This blog is a focussed experiment. I wanted to test my ability to publish and produce a taut multi-media blog on something. I attended TAM7 in July. It struck me as the perfect 4-day crash course. The "course" didn't go as well as I hoped, but I learned a lot. I'm continuting to update as I have the opportunity to - eventually I'll have covered the entirety of my experience at the conference.

Tuesday, July 28, 2009

Robert Lancaster goes into lunch

Next up, Phil Plait talked briefly about JREF scholarships. If memory serves, there were over 40 of them - more than 40 people attending TAM on scholarship. 4% - I'd call that pretty good, myself.

He then turned the floor over to Robert Lancaster.

I have to admit that this is where writing gets tough. I feel like a bit of an ass talking about it at all, but I really want to make some effort to tell it like it is, and not add gloss where it was not already in place.

I don't think there was likely a single person in that room that wouldn't call Robert Lancaster a skeptical hero. If you do not know, he is responsible for the Stop Sylvia Browne website. If you don't know who Sylvia Browne is and why she needs to be stopped, then go to the site.

About a year ago - shortly after the last TAM to my understanding (certainly not before as one of the highlights of the Stop Sylvia Browne website is his recounting of his post-TAM6 encounter with that hideous harpy herself) - Robert Lancaster suffered a stroke. He is still recovering.

Mr. Lancaster seems to be the most pleasant human being you could imagine. I have no idea what he was like before his stroke, but today he could not come across as more gentle. And the respect in the room for him was palpable. There was a long ovation for him as he came on stage in his wheel chair. I mean long in the Hirohito's Funeral sense. And unfortunately that set the tone for the presentation.

Like I said, this is where it gets difficult. I don't know if Mr. Lancaster has always been such a slow speaker - I suspect not. I also do not know if he had seriously given consideration to the length of his presentation, but it was long. Very long. And it seemed longer as a result of his presentational style.

He was informed that he was going long, and presumably he began editing himself at that point, but he still went well into lunch before he was virtually cut short.

I know I was torn. It was difficult maintaining attention and out of deep respect I made every effort. So did most of the people in attendance. But with lunch pending and people getting hungry something had to break.

I was expected to man the SkeptiCamp table at lunch, so once I realized that we were past the time I was supposed to take the table over, I bit the bullet and left my seat. I honestly do not know if Mr. Lancaster got to a point in his talk where the various elements of his discussion came together in a unified manner, and as a result it's actually hard to summarize what his talk was about.

At it's core he was discussing the pre-history of his stroke, his desire to talk to other skeptics who had suffered from strokes - Derek Colanduno of Skepticality being the notable example. (I too wanted to meet Derek.) - the support of his wife and his appreciation of the people who helped maintain the Stop Sylvia site during his convalescence.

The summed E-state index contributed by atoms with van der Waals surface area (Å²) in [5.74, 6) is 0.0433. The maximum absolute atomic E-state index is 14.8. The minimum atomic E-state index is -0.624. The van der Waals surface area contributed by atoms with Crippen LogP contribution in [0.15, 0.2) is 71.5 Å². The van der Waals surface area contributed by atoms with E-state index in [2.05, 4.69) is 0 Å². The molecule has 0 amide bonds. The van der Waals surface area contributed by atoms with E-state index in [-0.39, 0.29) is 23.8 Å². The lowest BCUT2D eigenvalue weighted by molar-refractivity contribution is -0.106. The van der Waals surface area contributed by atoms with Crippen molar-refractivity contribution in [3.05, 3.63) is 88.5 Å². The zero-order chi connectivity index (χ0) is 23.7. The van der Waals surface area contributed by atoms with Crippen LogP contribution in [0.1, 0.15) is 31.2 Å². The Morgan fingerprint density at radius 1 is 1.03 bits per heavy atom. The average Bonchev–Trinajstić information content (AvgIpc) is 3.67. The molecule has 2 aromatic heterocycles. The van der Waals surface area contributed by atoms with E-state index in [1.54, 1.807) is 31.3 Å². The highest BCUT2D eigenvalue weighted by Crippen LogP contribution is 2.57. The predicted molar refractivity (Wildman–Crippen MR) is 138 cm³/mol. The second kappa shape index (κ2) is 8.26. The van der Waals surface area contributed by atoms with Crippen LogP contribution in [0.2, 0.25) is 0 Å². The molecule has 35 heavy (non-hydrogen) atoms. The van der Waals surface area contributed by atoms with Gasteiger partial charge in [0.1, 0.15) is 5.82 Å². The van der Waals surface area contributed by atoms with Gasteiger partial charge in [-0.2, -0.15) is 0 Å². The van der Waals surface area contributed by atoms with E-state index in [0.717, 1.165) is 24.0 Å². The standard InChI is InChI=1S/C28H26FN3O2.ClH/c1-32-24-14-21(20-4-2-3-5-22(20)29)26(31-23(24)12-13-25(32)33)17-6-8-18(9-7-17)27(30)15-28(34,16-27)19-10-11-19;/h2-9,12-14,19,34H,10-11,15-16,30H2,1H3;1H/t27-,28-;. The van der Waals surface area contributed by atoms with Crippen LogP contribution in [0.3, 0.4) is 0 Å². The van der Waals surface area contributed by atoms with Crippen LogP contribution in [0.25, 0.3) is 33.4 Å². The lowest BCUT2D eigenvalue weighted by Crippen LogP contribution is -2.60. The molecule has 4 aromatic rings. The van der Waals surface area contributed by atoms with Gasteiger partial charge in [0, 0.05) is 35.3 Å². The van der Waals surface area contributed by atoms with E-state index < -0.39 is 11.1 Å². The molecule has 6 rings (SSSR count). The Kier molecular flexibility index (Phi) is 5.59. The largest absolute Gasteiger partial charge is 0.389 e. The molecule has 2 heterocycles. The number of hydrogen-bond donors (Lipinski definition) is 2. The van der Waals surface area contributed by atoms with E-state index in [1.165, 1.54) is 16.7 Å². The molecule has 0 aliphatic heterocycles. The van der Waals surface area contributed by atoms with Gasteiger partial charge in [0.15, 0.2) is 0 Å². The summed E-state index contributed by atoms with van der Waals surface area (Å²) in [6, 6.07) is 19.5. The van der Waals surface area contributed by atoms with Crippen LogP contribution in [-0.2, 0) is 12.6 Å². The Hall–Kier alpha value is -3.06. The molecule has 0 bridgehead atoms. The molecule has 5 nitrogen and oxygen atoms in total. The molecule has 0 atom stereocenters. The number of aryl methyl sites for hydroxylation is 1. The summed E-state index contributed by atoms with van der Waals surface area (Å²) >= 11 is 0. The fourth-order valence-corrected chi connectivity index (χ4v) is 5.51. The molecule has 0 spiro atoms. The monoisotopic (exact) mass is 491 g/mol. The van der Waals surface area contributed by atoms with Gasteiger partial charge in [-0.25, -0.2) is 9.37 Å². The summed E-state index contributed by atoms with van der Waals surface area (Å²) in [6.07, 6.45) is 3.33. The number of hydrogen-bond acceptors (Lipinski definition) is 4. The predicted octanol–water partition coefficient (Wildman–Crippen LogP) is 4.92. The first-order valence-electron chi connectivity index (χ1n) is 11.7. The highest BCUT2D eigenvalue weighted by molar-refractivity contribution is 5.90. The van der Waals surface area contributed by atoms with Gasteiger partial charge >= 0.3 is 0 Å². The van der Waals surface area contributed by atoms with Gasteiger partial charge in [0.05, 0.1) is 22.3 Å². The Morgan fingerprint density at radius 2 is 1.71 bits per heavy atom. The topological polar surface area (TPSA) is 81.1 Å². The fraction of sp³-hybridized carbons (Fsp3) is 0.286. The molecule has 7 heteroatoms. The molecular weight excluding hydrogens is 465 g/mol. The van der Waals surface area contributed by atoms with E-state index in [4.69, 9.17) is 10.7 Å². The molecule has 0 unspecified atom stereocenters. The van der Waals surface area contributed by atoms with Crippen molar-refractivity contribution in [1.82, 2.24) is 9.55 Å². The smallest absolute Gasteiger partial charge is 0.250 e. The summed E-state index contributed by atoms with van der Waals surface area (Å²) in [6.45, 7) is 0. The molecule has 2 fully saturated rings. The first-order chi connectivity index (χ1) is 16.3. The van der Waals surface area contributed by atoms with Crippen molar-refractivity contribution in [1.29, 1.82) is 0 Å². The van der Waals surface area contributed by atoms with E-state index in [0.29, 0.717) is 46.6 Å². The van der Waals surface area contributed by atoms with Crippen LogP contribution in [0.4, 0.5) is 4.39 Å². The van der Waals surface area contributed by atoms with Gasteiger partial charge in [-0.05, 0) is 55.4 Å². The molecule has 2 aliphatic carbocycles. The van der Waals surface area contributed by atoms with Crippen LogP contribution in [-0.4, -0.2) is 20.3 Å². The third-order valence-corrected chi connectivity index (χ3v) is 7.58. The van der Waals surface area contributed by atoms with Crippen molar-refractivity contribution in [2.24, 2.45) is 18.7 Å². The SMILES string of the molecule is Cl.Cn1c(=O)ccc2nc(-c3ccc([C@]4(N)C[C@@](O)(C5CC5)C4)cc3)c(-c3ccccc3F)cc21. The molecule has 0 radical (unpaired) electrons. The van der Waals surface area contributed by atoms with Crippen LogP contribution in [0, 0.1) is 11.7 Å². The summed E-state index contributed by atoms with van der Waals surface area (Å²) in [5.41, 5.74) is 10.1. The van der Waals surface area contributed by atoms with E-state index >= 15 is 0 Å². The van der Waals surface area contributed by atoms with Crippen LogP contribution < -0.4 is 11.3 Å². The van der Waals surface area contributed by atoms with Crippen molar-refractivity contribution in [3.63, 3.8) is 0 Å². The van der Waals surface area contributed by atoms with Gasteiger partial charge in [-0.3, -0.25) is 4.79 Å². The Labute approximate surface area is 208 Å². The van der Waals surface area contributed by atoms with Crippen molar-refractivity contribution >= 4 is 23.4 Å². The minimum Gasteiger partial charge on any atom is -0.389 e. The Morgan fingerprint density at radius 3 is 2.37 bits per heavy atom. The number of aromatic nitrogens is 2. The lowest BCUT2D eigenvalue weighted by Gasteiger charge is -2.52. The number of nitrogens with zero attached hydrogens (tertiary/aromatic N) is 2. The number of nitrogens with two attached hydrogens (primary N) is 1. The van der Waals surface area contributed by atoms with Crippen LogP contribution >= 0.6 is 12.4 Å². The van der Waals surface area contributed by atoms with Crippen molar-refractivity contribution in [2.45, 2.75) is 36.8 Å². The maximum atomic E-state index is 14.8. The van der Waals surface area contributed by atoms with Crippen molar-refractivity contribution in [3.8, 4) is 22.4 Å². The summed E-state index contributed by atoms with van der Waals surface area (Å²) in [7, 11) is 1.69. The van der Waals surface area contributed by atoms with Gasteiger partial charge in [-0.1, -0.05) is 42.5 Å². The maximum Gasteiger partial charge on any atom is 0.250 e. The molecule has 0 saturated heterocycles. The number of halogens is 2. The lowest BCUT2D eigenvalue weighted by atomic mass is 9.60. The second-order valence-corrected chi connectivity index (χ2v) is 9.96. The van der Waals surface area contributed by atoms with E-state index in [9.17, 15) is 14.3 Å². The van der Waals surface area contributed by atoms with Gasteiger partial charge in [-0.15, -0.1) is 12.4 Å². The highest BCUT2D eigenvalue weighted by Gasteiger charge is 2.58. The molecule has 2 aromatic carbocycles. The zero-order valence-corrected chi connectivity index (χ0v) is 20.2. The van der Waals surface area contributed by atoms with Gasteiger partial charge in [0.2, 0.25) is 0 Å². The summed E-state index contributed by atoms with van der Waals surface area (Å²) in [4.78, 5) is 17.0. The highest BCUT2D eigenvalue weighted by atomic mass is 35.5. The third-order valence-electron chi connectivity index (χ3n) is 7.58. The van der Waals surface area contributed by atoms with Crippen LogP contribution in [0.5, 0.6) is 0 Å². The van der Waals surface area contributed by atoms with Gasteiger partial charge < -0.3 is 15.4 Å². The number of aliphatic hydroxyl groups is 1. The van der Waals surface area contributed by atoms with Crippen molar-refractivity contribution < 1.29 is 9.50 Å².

There is no doubt that getting up and walking away from his presentation was the hardest thing I did during the conference.


Over a month before TAM I volunteered to man the SkeptiCamp booth during lunch on Friday. I had made a few assumptions that resulted in me chosing that time. I had first assumed that the booth was outside the conference hall (Wrong! All the tables were at the back of the hall.) and that if I manned it at any other time I'd be cutting into the presentation time and who knew what great stuff I'd miss. I also assumed that lunch was not provided. I figured that people would be scattering in various groups to the numerous establishments within and nearby the casino. (Wrong again! A lunch buffet was part of the conference and that lunch-time mingling was a core element of the event.) Silly me. I assumed that by manning the table I'd actually be increasing the amount of interaction I had. Nope.... well, that's not fair.

Jesse Brydle - fellow Vancouver skeptic and CFI organizer - was also signed up for that window. We had a good chat while we sat there virtually alone. Got to know each other a bit better than Skeptics in the Pub had thus far allowed. We spelled each other off so we could go grab a plate of food from the buffet. (My bad on that, I grabbed a plate and sat a table with Ray Hyman briefly to listen, thinking that I'd scarf my food down and then tag-off Jesse and he could come do the same. But then they started packing up the buffet! So I ran back and sent him to get food before he missed his chance.)

As lunch wore on people returned to the tables, including Reed Esau who started SkeptiCamp. Reed fielded the most of the questions once he showed up. I suppose in a pure sense we could have abandoned our post then. Or official relief didn't show up so we ended up manning the table until the NEXT shift showed up just as the next round of presentations began. No issue with that really. I was happy to be chatting with people and talking about my SkeptiCamp experience.


  1. Thanks for helping at the table Kennedy. If things go as expected, we can see a number of events announced in the coming months.

  2. That's fantastic news Reed. At some point once I've finished the postings on this blog to get it up to date I'll do a piece on my main skeptical blog "Confessions of an Asshole Skeptic" about SkeptiCamp.